'(closure ((a . 1) (a . 0) t) nil a)
into
(lambda nil (let ((a (quote 1)) (a (quote 0))) a))
which is wrong.

(funcall '(closure ((a . 1) (a . 0) t) nil a)) gives 1 which shows that the lexical environment is looked up in the sense of assoc, i.e., the first match wins.

Opposed to that, the last binding for a is relevant in the let-form.


Since it is let and not let* a simple fix would be to reverse the order of the bindings in the let-form. Note that such a simple fix works for your case with constant expressions but not for the general case where the expressions are evaluated themselves. The evaluation order of the expressions is changed by the fix which can be disastrous.

The original version of byte-compile--reify-function is as follows.

(defun byte-compile--reify-function (fun)
  "Return an expression which will evaluate to a function value FUN.
FUN should be either a `lambda' value or a `closure' value."
  (pcase-let* (((or (and `(lambda ,args . ,body) (let env nil))
                    `(closure ,env ,args . ,body))
                fun)
               (preamble nil)
               (renv ()))
    ;; Split docstring and `interactive' form from body.
    (when (stringp (car body))
      (push (pop body) preamble))
    (when (eq (car-safe (car body)) 'interactive)
      (push (pop body) preamble))
    ;; Turn the function's closed vars (if any) into local let bindings.
    (dolist (binding env)
      (cond
       ((consp binding)
        ;; We check shadowing by the args, so that the `let' can be moved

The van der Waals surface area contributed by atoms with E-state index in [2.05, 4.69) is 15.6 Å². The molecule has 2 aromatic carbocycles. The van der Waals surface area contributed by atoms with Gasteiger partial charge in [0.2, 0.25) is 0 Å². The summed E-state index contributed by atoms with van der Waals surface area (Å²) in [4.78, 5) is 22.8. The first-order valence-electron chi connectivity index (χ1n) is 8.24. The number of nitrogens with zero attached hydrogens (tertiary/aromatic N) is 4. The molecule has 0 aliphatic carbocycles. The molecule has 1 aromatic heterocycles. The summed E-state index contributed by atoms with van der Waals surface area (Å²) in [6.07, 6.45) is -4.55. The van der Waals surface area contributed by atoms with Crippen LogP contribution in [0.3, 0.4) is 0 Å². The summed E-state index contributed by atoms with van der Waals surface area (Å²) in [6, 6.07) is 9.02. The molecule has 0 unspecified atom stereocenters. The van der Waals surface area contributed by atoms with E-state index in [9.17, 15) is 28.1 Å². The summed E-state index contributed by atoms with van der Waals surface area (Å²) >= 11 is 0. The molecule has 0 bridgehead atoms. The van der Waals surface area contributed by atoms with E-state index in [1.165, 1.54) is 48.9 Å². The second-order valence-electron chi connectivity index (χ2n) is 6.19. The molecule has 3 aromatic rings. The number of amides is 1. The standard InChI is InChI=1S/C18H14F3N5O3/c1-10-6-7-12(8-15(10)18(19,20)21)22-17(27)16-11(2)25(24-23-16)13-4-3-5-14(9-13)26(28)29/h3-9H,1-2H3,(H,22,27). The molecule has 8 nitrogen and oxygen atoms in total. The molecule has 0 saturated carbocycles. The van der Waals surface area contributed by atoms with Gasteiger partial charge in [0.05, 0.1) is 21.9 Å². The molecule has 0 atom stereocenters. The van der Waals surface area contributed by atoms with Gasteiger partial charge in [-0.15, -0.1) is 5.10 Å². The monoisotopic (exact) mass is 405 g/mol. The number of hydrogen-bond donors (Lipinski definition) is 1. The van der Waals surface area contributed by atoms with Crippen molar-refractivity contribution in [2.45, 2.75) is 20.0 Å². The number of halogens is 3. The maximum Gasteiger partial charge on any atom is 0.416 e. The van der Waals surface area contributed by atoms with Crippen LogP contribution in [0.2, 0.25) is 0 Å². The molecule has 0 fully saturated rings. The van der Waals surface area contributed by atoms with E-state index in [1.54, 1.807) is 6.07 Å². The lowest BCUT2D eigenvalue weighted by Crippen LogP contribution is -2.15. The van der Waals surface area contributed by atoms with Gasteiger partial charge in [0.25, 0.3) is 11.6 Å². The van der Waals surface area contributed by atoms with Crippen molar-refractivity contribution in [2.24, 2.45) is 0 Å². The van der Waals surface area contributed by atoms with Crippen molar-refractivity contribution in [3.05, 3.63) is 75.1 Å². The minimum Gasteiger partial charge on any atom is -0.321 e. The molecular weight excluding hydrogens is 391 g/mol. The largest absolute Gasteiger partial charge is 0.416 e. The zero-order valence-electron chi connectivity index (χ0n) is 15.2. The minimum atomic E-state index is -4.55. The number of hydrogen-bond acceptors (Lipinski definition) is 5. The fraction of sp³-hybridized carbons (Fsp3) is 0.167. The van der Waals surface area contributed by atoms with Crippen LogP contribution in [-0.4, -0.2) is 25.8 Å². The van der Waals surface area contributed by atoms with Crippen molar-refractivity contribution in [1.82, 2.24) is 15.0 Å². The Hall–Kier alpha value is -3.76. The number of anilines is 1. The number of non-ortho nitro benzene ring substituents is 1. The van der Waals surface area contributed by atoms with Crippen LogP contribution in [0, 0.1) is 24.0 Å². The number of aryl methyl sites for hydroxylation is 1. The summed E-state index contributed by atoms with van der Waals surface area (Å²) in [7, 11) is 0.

;; within the lambda, which can then be unfolded.  FIXME: Some of those
        ;; bindings might be unused in `body'.
        (unless (memq (car binding) args) ;Shadowed.
          (push `(,(car binding) ',(cdr binding)) renv)))
       ((eq binding t))
       (t (push `(defvar ,binding) body))))
    (if (null renv)
        `(lambda ,args ,@preamble ,@body)
      `(lambda ,args ,@preamble (let ,(nreverse renv) ,@body)))))

We fix it by removing the last nreverse:

(defun byte-compile--reify-function (fun)
  "Return an expression which will evaluate to a function value FUN.
FUN should be either a `lambda' value or a `closure' value."
  (pcase-let* (((or (and `(lambda ,args . ,body) (let env nil))
                    `(closure ,env ,args . ,body))
                fun)
               (preamble nil)
               (renv ()))
    ;; Split docstring and `interactive' form from body.
    (when (stringp (car body))
      (push (pop body) preamble))
    (when (eq (car-safe (car body)) 'interactive)
      (push (pop body) preamble))
    ;; Turn the function's closed vars (if any) into local let bindings.
    (dolist (binding env)
      (cond
       ((consp binding)
        ;; We check shadowing by the args, so that the `let' can be moved
        ;; within the lambda, which can then be unfolded.  FIXME: Some of those
        ;; bindings might be unused in `body'.
        (unless (memq (car binding) args) ;Shadowed.
          (push `(,(car binding) ',(cdr binding)) renv)))
       ((eq binding t))
       (t (push `(defvar ,binding) body))))
    (if (null renv)
        `(lambda ,args ,@preamble ,@body)
      `(lambda ,args ,@preamble (let ,renv ,@body)))))

You can evaluate the last defun in the *scratch* buffer. Afterwards eval-last-sexp of your first elisp snippet gives 1, as expected.